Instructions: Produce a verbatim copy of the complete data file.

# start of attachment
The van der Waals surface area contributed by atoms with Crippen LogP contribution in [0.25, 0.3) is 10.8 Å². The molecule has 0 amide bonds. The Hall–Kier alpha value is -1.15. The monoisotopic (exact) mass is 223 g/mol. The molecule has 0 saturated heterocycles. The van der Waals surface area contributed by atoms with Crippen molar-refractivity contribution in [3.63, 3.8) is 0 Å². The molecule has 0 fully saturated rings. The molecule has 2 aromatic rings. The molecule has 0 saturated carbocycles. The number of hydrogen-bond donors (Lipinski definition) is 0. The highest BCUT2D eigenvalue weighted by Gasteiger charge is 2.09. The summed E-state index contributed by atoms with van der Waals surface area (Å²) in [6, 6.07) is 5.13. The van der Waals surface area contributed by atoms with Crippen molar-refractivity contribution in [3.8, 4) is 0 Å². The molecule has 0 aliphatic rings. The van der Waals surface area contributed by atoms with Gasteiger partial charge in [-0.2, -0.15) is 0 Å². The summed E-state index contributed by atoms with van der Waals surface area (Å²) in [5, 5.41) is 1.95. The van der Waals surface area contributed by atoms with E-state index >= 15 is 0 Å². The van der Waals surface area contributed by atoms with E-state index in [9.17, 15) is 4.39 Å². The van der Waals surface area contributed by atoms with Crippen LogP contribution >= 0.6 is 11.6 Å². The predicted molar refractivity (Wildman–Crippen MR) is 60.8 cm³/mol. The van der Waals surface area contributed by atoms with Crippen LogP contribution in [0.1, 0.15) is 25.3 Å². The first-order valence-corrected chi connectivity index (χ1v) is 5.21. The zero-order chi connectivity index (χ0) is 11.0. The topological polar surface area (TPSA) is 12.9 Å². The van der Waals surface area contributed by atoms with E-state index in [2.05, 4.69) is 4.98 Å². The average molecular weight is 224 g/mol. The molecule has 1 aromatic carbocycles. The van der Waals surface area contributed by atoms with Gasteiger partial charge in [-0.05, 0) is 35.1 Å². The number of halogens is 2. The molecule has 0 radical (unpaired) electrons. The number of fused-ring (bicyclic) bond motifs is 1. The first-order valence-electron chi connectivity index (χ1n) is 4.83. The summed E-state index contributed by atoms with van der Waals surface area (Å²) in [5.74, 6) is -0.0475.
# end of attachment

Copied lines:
The van der Waals surface area contributed by atoms with Crippen LogP contribution in [0.25, 0.3) is 10.8 Å². The molecule has 0 amide bonds. The Hall–Kier alpha value is -1.15. The monoisotopic (exact) mass is 223 g/mol. The molecule has 0 saturated heterocycles. The van der Waals surface area contributed by atoms with Crippen molar-refractivity contribution in [3.63, 3.8) is 0 Å². The molecule has 0 fully saturated rings. The molecule has 2 aromatic rings. The molecule has 0 saturated carbocycles. The number of hydrogen-bond donors (Lipinski definition) is 0. The highest BCUT2D eigenvalue weighted by Gasteiger charge is 2.09. The summed E-state index contributed by atoms with van der Waals surface area (Å²) in [6, 6.07) is 5.13. The van der Waals surface area contributed by atoms with Crippen molar-refractivity contribution in [3.8, 4) is 0 Å². The molecule has 0 aliphatic rings. The van der Waals surface area contributed by atoms with Gasteiger partial charge in [-0.2, -0.15) is 0 Å². The summed E-state index contributed by atoms with van der Waals surface area (Å²) in [5, 5.41) is 1.95. The van der Waals surface area contributed by atoms with E-state index >= 15 is 0 Å². The van der Waals surface area contributed by atoms with E-state index in [9.17, 15) is 4.39 Å². The van der Waals surface area contributed by atoms with Crippen LogP contribution >= 0.6 is 11.6 Å². The predicted molar refractivity (Wildman–Crippen MR) is 60.8 cm³/mol. The van der Waals surface area contributed by atoms with Crippen LogP contribution in [0.1, 0.15) is 25.3 Å². The first-order valence-corrected chi connectivity index (χ1v) is 5.21. The zero-order chi connectivity index (χ0) is 11.0. The topological polar surface area (TPSA) is 12.9 Å². The van der Waals surface area contributed by atoms with E-state index in [2.05, 4.69) is 4.98 Å². The average molecular weight is 224 g/mol. The molecule has 1 aromatic carbocycles. The van der Waals surface area contributed by atoms with Gasteiger partial charge in [-0.05, 0) is 35.1 Å². The number of halogens is 2. The molecule has 0 radical (unpaired) electrons. The number of fused-ring (bicyclic) bond motifs is 1. The first-order valence-electron chi connectivity index (χ1n) is 4.83. The summed E-state index contributed by atoms with van der Waals surface area (Å²) in [5.74, 6) is -0.0475.